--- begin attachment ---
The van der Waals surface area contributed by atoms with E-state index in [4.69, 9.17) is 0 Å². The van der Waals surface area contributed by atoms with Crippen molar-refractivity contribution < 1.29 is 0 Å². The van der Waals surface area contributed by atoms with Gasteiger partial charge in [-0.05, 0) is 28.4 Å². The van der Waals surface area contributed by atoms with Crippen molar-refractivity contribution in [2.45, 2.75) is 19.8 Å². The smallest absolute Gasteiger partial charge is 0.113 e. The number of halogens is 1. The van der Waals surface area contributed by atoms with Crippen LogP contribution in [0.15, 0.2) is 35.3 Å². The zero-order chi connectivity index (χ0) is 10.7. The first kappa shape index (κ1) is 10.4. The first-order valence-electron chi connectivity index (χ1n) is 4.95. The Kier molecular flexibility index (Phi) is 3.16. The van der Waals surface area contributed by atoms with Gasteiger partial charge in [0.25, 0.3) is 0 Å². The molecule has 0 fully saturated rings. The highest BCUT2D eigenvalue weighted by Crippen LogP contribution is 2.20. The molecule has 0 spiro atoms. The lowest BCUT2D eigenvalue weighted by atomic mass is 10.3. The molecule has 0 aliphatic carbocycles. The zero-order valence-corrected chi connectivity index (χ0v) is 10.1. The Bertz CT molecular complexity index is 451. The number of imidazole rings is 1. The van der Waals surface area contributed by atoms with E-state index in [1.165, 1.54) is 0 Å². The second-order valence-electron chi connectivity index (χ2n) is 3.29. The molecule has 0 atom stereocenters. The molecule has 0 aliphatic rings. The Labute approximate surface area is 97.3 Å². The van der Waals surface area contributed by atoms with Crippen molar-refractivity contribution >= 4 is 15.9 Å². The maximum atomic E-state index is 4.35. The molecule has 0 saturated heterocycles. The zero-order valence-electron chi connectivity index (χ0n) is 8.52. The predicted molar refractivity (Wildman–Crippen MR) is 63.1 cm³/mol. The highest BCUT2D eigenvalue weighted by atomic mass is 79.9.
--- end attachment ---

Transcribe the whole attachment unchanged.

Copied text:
The van der Waals surface area contributed by atoms with E-state index in [4.69, 9.17) is 0 Å². The van der Waals surface area contributed by atoms with Crippen molar-refractivity contribution < 1.29 is 0 Å². The van der Waals surface area contributed by atoms with Gasteiger partial charge in [-0.05, 0) is 28.4 Å². The van der Waals surface area contributed by atoms with Crippen molar-refractivity contribution in [2.45, 2.75) is 19.8 Å². The smallest absolute Gasteiger partial charge is 0.113 e. The number of halogens is 1. The van der Waals surface area contributed by atoms with Crippen LogP contribution in [0.15, 0.2) is 35.3 Å². The zero-order chi connectivity index (χ0) is 10.7. The first kappa shape index (κ1) is 10.4. The first-order valence-electron chi connectivity index (χ1n) is 4.95. The Kier molecular flexibility index (Phi) is 3.16. The van der Waals surface area contributed by atoms with Gasteiger partial charge in [0.25, 0.3) is 0 Å². The molecule has 0 fully saturated rings. The highest BCUT2D eigenvalue weighted by Crippen LogP contribution is 2.20. The molecule has 0 spiro atoms. The lowest BCUT2D eigenvalue weighted by atomic mass is 10.3. The molecule has 0 aliphatic carbocycles. The zero-order valence-corrected chi connectivity index (χ0v) is 10.1. The Bertz CT molecular complexity index is 451. The number of imidazole rings is 1. The van der Waals surface area contributed by atoms with E-state index in [1.165, 1.54) is 0 Å². The second-order valence-electron chi connectivity index (χ2n) is 3.29. The molecule has 0 atom stereocenters. The molecule has 0 aliphatic rings. The Labute approximate surface area is 97.3 Å². The van der Waals surface area contributed by atoms with Crippen molar-refractivity contribution >= 4 is 15.9 Å². The maximum atomic E-state index is 4.35. The molecule has 0 saturated heterocycles. The zero-order valence-electron chi connectivity index (χ0n) is 8.52. The predicted molar refractivity (Wildman–Crippen MR) is 63.1 cm³/mol. The highest BCUT2D eigenvalue weighted by atomic mass is 79.9.